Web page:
‘Tis the season to refocus on road safety tips that keep us all safe on sometimes slippery roads with reduced visibility. With the arrival of winter weather, conversations have turned to winter tires and defensive driving skills. However, special equipment and driver behaviour are just the start of the road safety conversation, and strategies for road safety in North America have begun to take a more holistic approach.
Globally, roads are the biggest cause of death for children and young adults. Here in Canada, approximately 2,000 people are killed and 165,000 injured on our roads each year. This costs $37 billion, or 2.2 per cent of the Canadian GDP. Of course, the costs felt when loved ones are killed or injured on our roads extend far beyond financial calculations.
These financial and psychological costs are some reasons why Canada’s Road Safety Strategy 2025 embraced moving toward zero and adopting a safe system approach. Setting a target of moving toward zero refers to the Vision Zero movement, where cities across the globe are aiming for zero deaths and serious injuries on our roads.
Working from a safe systems approach places human life and health as top priority on our roadways. A safe systems approach also requires that the responsibility for road safety be shared among all road users and supports roadway designs that seek to minimize human error and harm.
Since the 1950s, our roads have primarily been designed to enhance the smooth flow of motorized vehicles. The wider lanes, large intersections, and faster speeds that resulted from decades of engineering our roads in this way present challenges and dangers — especially to vulnerable road users such as pedestrians and cyclists.
Conversely, roads designed from a safe systems approach aim to consider the safety of all road users. On streets that are shared with cyclists, these designs often incorporate narrower lanes, tighter corners, sidewalks, bike lanes, and trees.
These features tend to lead to more cautious driving and more attention given to other users of the street. When you build for bikes, you improve safety for all road users too!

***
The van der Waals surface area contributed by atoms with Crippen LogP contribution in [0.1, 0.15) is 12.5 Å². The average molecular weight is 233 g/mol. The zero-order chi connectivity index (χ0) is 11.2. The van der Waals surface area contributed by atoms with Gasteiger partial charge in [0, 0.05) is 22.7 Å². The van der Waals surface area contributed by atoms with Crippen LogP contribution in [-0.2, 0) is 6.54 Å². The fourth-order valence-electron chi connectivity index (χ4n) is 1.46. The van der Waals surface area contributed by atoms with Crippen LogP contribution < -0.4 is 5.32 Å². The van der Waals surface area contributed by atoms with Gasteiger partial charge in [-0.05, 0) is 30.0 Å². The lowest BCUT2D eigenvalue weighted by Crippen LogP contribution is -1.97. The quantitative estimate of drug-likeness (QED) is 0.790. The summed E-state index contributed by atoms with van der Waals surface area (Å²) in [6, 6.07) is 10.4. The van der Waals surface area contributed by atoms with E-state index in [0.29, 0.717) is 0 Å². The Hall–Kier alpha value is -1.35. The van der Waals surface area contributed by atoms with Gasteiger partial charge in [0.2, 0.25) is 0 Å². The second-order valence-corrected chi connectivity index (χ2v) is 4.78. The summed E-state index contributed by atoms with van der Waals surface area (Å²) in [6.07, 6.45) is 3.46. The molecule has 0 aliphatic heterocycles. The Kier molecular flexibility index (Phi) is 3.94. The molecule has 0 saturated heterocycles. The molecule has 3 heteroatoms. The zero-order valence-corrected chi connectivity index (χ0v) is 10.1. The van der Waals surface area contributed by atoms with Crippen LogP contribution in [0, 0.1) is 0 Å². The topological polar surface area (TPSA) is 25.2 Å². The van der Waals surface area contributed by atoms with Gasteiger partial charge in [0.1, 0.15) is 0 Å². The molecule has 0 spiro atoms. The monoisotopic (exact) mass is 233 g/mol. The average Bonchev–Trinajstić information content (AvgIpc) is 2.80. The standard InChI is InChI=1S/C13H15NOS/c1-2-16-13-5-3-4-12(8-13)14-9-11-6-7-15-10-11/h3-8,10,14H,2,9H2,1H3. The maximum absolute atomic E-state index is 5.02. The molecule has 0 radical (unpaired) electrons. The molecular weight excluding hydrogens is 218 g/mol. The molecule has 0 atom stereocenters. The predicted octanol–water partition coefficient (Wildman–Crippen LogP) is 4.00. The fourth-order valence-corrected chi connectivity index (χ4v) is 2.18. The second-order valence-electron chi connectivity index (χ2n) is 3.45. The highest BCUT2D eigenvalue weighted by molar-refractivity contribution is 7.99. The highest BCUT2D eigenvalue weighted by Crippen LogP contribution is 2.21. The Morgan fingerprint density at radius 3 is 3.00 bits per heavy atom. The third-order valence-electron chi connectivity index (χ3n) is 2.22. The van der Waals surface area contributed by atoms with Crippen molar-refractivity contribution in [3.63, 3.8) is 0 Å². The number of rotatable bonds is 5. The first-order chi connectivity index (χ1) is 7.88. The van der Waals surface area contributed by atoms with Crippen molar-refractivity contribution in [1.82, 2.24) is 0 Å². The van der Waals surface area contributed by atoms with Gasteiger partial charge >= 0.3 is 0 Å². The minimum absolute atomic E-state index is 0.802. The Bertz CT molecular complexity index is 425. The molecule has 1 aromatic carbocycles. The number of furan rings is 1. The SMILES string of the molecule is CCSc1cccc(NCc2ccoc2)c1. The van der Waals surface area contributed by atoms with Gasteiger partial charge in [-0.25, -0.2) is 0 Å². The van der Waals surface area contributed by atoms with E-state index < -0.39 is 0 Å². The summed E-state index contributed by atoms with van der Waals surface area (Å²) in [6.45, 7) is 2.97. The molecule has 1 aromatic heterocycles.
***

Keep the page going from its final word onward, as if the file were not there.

When New York City added protected bike lanes, injury crashes for all road users reduced by 40 per cent over four years.
Similarly, in Toronto a safety review of the Bloor Street bike lanes found a 44 per cent decrease in overall road conflicts, while in Ottawa a safety review of the Laurier Avenue separated bike lane showed a decrease in the collision rate for pedestrians by 50 per cent.
For pedestrians, adding a bike lane to a street provides a welcome buffer between the pedestrian and larger vehicles, while also providing more distance from vehicle exhaust and noise. Protected bike lanes can also act to shorten crossing distances for pedestrians at intersections. Finally, studies have also shown that the presence of bike lanes reduces the number of sidewalk bike riders — which removes another safety hazard for pedestrians.
Drivers receive a number of safety benefits with the addition of protected bike lanes, too. Decreases in crashes resulting in fatalities and injury have been observed in numerous cities across North America when separated bike infrastructure is put in place.
A study published in the Journal of Transport and Health found that with added separated bike lanes, fatal crash rates dropped in Seattle by 60.6 per cent, in San Francisco by 49.3 per cent, in Denver by 40.3 per cent, in Chicago by 38.2 per cent, and in Portland by a whopping 75 per cent.
Drivers also report feeling safer when bike lanes are installed. The bike lanes alert drivers to the possible presence of bikes, and the added separation makes both drivers and cyclists feel more comfortable. No longer is there the need to slow down behind (or speed up to pass) bikes travelling in the same lane. The separation allows both bikes and larger vehicles to travel smoothly with fewer interruptions.
As you’re travelling this winter, imagine what our cities could look like if we spent the next 50 years building our streets from a safe systems approach. Setting the stage for safe travel with road designs and infrastructure that keep our most vulnerable road users safe is an evidence-informed and long-term approach to achieving Vision Zero.
Championing this strategy may just help us to reach Canada’s Road Safety goal of moving toward zero serious injuries and fatalities for everyone!
In 2018 the provincial voice for cycling, Share the Road, released an infographic titled Bikes Can Do That! It details seven benefits that can be achieved when bikes become the daily vehicle of choice for more people in your community.
Throughout 2019, GreenUP will be exploring the benefits that can be achieved by a city and its residents, when it commits to valuing the bike as a significant, useful, (and fun) mode of transportation, through the #BikesCanDoThat series. This is the sixth article in the series. Also check out Reduce traffic congestion? Bikes can do that., Want to build a vibrant downtown? Bikes can do that., Want to promote active living? Bikes can do that., Want to attract tourists? Bikes can do that., and Want to make life more affordable and equitable? Bikes can do that.
If you’d like to contribute ideas to the #BikesCanDoThat series, please contact Lindsay Stroud, Manager of Transportation and Urban Design Programs at GreenUP, at 705-745-3238 or firstname.lastname@example.org.